So what is so special about this hard-to-define (and even harder to sell) theatrical subgenre, where the performers use their bodies just as much as their voices - often more - and the spectre of mime is, in the minds of many punters, never far away? Gloria Sanders, an experienced actress with a number of physical theatre credits, says this:

There are a few major elements that to my mind make 'physical theatre' something that can be separated into its own style of theatre, apart from standard literary drama. In brief these are:

• a focus on the body rather than the mind
• usually using a devising process from one or more stimuli

I've worked on devised shows that began with a piece of text, but then weren’t afraid to stray away from it to find other ways of telling the story. Essentially, as a performer what you’re aiming for is to tell a story in a way that engages the audience. For actors who’ve always worked with text, keeping religiously to the written word, treating it as gospel and revering each comma and semicolon, the idea of exploring the physical language before the verbal can seem like a daunting prospect.

For the audience too - but if it’s true that 80% of all communication is non-verbal, why not use that immanent language on stage? Often, physical theatre has no script, as such: many pieces are devised or semi-improvised by the performers. It's innovative, subliminal, experimental (another dirty word, for some): there are fewer of the conventions of "real life" to recognise and cling on to. We all know what words mean - or at least we think we do - so being asked to understand and appreciate a piece in which words don't carry the bulk of the meaning can be downright frightening. How will it speak to us? What if we get it wrong - or the actors do? Gloria again:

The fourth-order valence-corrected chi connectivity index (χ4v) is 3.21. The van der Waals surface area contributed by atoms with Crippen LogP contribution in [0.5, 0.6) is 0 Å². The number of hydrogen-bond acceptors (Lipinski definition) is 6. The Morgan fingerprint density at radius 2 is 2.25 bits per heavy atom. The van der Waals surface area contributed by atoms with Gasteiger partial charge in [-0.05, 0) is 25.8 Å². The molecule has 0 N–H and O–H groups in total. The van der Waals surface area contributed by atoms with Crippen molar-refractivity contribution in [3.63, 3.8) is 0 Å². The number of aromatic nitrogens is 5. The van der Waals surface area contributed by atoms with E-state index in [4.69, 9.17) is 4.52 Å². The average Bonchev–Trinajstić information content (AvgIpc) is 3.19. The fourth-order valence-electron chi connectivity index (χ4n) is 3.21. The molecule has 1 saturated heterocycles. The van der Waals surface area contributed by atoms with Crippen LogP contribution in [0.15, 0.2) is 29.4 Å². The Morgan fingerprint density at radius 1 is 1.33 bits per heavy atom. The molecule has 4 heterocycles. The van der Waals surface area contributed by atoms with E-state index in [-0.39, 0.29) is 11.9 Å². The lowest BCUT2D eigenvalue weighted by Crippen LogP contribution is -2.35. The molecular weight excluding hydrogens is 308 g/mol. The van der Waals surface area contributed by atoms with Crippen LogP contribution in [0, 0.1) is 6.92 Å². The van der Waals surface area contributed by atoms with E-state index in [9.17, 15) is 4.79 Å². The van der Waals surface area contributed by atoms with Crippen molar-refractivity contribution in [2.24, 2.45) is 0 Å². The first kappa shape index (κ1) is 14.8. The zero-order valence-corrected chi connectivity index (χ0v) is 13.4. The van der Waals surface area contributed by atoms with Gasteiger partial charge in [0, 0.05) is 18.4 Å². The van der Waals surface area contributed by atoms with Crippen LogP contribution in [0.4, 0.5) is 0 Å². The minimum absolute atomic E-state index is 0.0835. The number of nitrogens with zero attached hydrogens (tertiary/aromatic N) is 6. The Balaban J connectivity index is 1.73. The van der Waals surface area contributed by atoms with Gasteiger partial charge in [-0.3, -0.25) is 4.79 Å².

The challenge is to find the specificity of the visual language. Verbally, there are a dozen different ways you can tell someone to 'have fun' or to 'get lost' but language can be twisted and euphemisms can confuse meaning. People's physical language is far more accessible, immediate, and can convey in a single gesture what might take an entire page of verbose rambling. There's a level of intimacy and honesty that I've found hugely liberating, because it's almost impossible to hide behind your own body the way you can hide behind words.

It opens up a wealth of possible choices for a performer, it expands the scope of communication between the performance space and the audience, and it allows the audience to listen and watch without the intellectual barriers that can sometimes arise through a particularly wordy explanation of a situation or relationship.

Amen to that, sister. After all, what's not to love about a theatrical form which can be appreciated and enjoyed almost as well by someone who doesn't speak the (verbal) language it's performed in; which shows rather than telling; which communicates on a different, and yes, sometimes a deeper level?

Physical theatre: there's nothing to fear but fear itself. And mime, obviously.